For Hanna Zmijewska-Emerson, a lesson in language is about far more than words. This year, she'll be teaching The Face of Modern Norway. Beyond teaching the language, she shows students slideshow presentations, demonstrates a short conversation in Norwegian, and familiarizes them with geography.

"It's more than language, and that's inline with what we do here [at the U]" says Zmijewska-Emerson. "I don't think it is possible to teach without the culture context—otherwise, it's just words."

A student account of World Languages Day
Teran Pederson-Linn attended World Languages Day and now works in the Language Center as a student worker. In a blog entry about her experience, she writes that it influenced not only her decision to attend the U, but to pursue a minor in Italian and to study abroad for a summer in Lecce, Italy. She writes:

"The opportunity to leave my humble town of 80,000 people to venture into Minneapolis was not something to be turned down. Little did I know that what I thought to be a chance to get out of town (and class) for a day would be the catalyst that helped me to realize experiences in life of which I wanted to be a part."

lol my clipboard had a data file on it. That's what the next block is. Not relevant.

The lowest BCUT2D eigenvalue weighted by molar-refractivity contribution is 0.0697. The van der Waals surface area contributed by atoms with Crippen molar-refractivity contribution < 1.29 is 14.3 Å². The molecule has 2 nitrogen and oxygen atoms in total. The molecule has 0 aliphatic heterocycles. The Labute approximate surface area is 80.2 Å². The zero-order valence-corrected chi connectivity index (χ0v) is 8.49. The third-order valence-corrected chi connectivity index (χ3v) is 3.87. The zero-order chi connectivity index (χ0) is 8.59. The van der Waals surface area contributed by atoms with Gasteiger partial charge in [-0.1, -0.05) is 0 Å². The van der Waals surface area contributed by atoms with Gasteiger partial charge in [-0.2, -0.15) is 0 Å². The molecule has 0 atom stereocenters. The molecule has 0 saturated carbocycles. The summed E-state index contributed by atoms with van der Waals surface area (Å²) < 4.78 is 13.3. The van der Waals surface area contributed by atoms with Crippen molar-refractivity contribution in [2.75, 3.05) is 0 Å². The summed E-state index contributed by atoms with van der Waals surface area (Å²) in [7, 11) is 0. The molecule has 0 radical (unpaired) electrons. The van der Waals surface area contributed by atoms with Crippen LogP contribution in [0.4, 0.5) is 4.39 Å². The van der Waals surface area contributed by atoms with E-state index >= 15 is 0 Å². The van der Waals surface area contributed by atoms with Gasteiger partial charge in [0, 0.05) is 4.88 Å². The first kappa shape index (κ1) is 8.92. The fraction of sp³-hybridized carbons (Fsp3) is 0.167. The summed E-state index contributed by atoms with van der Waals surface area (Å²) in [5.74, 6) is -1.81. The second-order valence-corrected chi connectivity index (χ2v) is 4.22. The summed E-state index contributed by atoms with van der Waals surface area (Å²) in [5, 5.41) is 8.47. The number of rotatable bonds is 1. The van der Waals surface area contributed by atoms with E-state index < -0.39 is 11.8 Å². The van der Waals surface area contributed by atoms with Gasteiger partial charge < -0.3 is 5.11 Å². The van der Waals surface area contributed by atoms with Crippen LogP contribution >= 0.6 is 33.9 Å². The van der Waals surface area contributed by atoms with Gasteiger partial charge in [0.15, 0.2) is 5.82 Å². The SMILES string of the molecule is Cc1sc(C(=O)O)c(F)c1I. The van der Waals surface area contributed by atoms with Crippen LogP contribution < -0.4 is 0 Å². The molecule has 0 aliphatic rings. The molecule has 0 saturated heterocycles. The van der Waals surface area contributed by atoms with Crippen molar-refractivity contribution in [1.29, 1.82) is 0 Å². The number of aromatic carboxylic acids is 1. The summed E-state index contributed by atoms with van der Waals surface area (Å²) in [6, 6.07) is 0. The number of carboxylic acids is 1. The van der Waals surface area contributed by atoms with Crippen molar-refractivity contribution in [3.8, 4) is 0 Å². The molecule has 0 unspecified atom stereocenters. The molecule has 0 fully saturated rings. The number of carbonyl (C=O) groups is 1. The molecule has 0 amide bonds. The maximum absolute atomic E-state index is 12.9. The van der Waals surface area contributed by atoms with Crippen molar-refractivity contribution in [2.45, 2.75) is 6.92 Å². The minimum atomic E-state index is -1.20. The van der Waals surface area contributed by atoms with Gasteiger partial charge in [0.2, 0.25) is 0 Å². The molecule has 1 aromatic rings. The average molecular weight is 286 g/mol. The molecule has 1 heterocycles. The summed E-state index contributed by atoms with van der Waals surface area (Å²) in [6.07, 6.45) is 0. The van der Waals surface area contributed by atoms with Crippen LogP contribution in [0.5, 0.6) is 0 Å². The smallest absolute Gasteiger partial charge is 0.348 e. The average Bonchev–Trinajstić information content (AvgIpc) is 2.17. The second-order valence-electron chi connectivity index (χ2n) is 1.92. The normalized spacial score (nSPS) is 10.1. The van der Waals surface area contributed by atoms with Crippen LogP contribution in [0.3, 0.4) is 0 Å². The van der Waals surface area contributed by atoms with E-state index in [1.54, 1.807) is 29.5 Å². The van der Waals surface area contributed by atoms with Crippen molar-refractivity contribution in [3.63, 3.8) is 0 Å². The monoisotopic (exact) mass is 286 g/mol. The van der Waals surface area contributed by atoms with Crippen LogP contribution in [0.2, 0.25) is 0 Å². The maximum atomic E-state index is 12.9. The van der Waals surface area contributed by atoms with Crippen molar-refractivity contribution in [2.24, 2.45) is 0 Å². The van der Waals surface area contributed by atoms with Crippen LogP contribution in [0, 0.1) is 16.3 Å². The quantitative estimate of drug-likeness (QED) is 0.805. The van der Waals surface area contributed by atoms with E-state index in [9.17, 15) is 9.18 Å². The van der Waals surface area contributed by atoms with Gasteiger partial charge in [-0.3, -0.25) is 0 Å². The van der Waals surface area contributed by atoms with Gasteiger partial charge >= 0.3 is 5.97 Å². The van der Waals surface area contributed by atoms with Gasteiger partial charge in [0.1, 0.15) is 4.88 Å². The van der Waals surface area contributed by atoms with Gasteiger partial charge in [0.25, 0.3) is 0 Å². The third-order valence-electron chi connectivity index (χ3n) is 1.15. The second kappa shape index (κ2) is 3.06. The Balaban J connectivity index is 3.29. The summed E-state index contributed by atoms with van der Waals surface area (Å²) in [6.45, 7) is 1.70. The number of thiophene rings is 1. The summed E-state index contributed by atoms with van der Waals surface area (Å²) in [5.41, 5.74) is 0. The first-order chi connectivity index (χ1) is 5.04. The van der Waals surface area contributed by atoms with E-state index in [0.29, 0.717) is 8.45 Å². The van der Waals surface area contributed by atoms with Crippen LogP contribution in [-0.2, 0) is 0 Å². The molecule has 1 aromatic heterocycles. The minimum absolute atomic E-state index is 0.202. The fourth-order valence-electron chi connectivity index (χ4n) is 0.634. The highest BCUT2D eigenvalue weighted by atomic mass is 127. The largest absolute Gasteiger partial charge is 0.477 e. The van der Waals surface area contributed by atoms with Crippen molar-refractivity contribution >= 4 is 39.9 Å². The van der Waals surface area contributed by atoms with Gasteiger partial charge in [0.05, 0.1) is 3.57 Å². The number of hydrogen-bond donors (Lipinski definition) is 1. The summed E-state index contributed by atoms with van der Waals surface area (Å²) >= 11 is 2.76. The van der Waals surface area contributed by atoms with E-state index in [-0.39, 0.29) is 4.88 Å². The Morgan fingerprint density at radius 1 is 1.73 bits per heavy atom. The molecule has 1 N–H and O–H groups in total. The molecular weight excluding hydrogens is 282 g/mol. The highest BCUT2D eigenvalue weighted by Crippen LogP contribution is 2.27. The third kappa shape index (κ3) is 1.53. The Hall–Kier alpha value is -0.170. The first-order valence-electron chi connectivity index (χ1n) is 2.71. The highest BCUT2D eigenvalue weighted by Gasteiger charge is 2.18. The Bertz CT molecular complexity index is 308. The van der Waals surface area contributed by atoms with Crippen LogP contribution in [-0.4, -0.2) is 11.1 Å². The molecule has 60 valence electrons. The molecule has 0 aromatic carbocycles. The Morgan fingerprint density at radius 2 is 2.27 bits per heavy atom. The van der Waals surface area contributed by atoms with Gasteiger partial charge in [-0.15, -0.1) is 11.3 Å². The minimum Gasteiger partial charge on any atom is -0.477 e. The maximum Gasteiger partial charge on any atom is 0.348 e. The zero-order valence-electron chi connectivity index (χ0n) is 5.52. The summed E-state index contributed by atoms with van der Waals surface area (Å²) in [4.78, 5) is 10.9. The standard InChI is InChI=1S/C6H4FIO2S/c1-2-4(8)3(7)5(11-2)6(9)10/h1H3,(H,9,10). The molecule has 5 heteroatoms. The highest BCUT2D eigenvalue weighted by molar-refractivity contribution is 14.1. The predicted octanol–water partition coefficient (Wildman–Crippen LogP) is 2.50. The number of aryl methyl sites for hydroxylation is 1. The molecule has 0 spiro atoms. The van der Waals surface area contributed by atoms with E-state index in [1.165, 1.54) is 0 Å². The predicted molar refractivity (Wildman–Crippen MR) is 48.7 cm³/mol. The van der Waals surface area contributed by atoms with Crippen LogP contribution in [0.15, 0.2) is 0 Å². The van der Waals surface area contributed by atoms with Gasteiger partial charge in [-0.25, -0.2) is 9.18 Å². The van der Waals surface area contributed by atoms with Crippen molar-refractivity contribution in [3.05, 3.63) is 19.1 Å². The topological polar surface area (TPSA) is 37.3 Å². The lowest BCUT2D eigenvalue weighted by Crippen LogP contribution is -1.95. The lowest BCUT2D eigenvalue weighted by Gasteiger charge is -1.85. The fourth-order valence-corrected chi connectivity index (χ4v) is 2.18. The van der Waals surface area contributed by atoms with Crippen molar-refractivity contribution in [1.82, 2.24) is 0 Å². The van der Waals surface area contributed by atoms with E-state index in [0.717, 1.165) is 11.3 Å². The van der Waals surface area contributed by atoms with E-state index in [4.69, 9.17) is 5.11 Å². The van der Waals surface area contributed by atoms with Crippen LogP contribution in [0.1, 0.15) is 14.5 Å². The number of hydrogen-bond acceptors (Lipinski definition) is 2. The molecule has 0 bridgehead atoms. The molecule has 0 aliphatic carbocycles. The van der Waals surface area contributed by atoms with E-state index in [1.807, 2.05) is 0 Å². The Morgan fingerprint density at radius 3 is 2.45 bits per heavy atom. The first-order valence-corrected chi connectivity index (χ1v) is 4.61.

During Zmijewska-Emerson's regular classes at the U, even contemporary issues come into play. "Health care, welfare benefits, and the educational system—they are of great interest to students, and now that we also talk about how Norway is changing with the fairly rapidly growing number of immigrants, they also want to learn more about that," she says. Indeed, the Somali population in Oslo is nearly as large as the Somali population in Minneapolis. "They are the two of the largest Somali immigration centers in the world," she says.

All the more reason a political science major, for example, might take an interest in Norway and immigration, or a heath sciences student may learn more about government provided health care. Not surprisingly, notes Zmijewska-Emerson, students are also very intrigued at the idea of free tuition in Norway for anyone wishing to attend a university.